Institute of Geophysics of the CAS, v. v. i.


Granite plutons

Granite magmatism represents an important geological process that drives heat and mass transfer in the crust, controls crustal rheology and regional deformation, and thus significantly contributes to crustal growth and differentiation. However, despite the scientific interest in granite plutons (solidified ancient magma chambers) for several hundred years, no general consensus on mechanisms of pluton growth has been reached as yet. Crucial information on ascent and emplacement mechanism of granite magma can be potentially inferred from fabric patterns preserved in plutons. Recently, many studies pointed out the importance of interpretation of magmatic fabrics and their map-scale patterns in plutons and adjacent host rock for evaluation of the internal magmatic processes, timing relationships, and mechanical coupling between magmatic processes and regional tectonics (see Paterson et al., 1998 for review). However, there is still a considerable lack in understanding of driving forces responsible for finite fabric patterns in plutons. Despite some limitations, fabric patterns in plutons (where not entirely overprinted by post-emplacement regional deformation) may constrain pluton emplacement models and testify granite emplacement processes in the crust.

The main scientific goals of our project are as follows:

1. Evaluation of degree of mechanical coupling between host rock structures and fabrics in granite plutons - implications for timing of fabric formation with respect to emplacement and regional tectonic framework.

2. Examination of internal fabric pattern in detail, comparison among different magmatic fabrics (biotite, feldspars, anisotropy of magnetic susceptibility). Exploring the effects of mechanical interactions among different pulses in nested granite plutons on internal fabrics. Comparison of internal fabrics in granite plutons with respect to various tectonic settings, mechanical anisotropy of the crust, depth of emplacement and the rates of tectonic and magmatic processes.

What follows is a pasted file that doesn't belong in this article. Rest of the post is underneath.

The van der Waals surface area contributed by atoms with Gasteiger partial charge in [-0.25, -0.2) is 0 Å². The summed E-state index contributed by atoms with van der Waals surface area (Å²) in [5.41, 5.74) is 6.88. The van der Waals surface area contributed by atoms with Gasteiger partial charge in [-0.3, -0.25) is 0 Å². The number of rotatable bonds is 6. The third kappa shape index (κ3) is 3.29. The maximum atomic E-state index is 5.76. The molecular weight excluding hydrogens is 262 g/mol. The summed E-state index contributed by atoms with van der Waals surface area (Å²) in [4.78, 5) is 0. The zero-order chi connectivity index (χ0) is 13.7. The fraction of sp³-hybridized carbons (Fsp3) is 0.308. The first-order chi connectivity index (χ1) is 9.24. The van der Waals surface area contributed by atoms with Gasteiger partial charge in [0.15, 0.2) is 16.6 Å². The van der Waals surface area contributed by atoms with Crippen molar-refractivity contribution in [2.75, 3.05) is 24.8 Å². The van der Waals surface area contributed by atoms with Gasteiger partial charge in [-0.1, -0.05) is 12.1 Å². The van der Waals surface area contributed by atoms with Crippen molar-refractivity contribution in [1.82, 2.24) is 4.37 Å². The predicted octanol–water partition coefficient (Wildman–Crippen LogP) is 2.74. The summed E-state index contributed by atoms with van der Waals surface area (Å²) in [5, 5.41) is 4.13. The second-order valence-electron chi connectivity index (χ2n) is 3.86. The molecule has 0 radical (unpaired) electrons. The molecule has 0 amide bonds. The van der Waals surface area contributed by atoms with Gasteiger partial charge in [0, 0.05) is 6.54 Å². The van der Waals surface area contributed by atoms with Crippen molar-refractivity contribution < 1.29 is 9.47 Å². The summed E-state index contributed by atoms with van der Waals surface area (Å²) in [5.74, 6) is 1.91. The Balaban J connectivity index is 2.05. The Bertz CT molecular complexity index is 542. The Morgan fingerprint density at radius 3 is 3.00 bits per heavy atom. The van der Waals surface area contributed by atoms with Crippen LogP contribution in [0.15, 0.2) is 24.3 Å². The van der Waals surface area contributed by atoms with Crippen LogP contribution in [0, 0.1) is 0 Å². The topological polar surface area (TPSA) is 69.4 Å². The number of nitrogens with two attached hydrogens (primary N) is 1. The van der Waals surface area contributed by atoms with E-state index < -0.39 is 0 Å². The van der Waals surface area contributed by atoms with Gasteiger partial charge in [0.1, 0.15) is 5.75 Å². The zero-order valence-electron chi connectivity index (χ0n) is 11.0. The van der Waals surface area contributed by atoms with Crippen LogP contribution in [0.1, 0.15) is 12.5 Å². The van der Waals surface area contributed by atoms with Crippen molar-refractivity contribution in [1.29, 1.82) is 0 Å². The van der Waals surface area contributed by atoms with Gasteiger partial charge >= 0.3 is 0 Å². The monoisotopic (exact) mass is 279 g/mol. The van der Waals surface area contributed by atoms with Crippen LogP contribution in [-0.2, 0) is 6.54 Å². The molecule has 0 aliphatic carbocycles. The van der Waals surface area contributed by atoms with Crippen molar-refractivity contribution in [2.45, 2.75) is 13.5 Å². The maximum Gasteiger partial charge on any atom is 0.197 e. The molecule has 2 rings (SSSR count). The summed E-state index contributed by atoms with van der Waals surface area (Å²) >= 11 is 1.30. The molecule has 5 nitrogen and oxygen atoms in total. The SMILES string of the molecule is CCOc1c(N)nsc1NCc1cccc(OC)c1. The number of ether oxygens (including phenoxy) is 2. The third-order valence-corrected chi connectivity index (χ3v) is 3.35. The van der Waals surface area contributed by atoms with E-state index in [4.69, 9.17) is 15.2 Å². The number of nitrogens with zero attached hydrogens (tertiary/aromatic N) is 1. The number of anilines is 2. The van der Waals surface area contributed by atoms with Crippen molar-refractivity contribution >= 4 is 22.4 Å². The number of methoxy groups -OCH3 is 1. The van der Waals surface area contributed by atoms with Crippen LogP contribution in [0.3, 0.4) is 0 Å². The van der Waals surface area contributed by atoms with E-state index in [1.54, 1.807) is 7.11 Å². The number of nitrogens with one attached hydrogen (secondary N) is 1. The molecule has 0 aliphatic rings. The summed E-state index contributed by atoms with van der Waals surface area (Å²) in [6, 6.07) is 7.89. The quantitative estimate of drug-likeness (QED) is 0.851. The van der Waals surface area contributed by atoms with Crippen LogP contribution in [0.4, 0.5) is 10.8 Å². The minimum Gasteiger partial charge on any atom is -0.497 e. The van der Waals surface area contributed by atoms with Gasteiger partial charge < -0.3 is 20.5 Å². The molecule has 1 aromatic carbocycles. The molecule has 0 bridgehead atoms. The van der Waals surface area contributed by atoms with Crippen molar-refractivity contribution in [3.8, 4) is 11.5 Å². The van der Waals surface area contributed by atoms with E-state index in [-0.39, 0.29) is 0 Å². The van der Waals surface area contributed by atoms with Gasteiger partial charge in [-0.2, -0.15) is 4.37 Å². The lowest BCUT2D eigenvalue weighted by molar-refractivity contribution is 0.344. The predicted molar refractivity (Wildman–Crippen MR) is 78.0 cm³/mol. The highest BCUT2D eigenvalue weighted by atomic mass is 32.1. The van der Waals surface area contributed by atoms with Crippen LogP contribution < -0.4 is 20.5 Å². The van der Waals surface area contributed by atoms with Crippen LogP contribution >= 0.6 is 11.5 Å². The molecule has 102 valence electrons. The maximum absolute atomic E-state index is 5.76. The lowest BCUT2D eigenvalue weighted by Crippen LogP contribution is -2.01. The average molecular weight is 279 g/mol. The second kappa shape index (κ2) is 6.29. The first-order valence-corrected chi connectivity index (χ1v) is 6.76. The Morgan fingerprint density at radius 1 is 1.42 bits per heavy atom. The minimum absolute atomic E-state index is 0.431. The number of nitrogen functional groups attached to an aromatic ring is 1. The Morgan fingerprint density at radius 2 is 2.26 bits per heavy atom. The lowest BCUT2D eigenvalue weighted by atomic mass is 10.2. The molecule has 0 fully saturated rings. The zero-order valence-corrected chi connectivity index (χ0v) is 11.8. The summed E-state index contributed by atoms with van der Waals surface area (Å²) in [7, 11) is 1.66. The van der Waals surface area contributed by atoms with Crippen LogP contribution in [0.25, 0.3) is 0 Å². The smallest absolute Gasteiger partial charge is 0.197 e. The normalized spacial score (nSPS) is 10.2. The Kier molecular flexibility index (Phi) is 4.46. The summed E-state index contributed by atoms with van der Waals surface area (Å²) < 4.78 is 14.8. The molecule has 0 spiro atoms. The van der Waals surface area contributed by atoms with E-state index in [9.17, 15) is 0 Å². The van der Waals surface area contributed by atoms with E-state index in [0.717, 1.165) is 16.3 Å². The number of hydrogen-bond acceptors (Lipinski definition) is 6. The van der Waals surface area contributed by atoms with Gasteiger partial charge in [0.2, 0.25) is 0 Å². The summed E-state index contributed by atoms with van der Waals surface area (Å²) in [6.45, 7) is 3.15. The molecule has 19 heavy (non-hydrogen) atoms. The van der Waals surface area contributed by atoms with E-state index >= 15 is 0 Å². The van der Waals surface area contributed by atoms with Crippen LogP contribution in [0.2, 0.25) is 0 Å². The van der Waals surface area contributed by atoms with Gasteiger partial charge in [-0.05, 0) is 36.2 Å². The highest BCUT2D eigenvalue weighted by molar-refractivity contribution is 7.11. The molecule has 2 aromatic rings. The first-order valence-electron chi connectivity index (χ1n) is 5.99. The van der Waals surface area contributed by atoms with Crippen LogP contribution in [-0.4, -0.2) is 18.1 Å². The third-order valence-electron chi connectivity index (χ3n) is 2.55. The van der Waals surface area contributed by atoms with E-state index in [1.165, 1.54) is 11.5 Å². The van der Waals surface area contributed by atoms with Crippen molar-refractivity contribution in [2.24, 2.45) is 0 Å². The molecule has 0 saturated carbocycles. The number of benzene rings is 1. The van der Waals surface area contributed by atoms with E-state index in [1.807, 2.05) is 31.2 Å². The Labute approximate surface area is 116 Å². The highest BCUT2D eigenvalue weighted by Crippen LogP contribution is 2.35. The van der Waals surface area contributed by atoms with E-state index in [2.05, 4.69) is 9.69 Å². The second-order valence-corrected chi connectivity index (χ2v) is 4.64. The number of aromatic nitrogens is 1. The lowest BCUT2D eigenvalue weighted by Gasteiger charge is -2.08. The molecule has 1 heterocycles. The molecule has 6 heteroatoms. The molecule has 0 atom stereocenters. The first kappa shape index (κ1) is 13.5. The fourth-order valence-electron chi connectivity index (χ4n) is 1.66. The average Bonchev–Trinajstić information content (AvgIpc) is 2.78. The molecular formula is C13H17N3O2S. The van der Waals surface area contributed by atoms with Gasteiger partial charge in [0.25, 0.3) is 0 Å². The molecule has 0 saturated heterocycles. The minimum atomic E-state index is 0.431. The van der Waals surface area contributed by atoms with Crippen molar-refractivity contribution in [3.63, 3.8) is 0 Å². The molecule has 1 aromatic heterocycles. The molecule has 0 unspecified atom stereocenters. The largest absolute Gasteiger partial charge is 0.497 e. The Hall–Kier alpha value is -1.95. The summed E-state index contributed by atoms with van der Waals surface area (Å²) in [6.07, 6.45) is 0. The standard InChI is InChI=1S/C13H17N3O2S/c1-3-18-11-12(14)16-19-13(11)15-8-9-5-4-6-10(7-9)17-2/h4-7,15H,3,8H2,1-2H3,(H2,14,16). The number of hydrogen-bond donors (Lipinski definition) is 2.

3. Examination of brittle structures, their origin and inter-relations in order to characterize the permeability and to postulate the possible transport of contaminated fluids. The projects are currently focused on the Castle Crags and Caribou Mountain plutons in Klamath Mountains, California, USA and Západokrušnohorský granite pluton in Bohemian massif.


Magmatic fabric in the Land’s End granite given by alignment of K-feldspar phenocrysts (SW England)


Research team: Zuzana Roxerová, Matěj Machek and Prokop Závada

Co-workers: Miroslav Štemprok (PřF UK), František Hrouda (PřF UK, Agico, Int.), Jiří Žák (UGP), Karel Schulmann (CGS) and Igor Soejono (CGS)

Referenes: Paterson, S.R., K. Fowler Jr., K. Schmidt, A. Yoshinobu, and S. Yuan (1998), Interpreting magmatic fabric patterns in plutons, Lithos, 44, 53-82.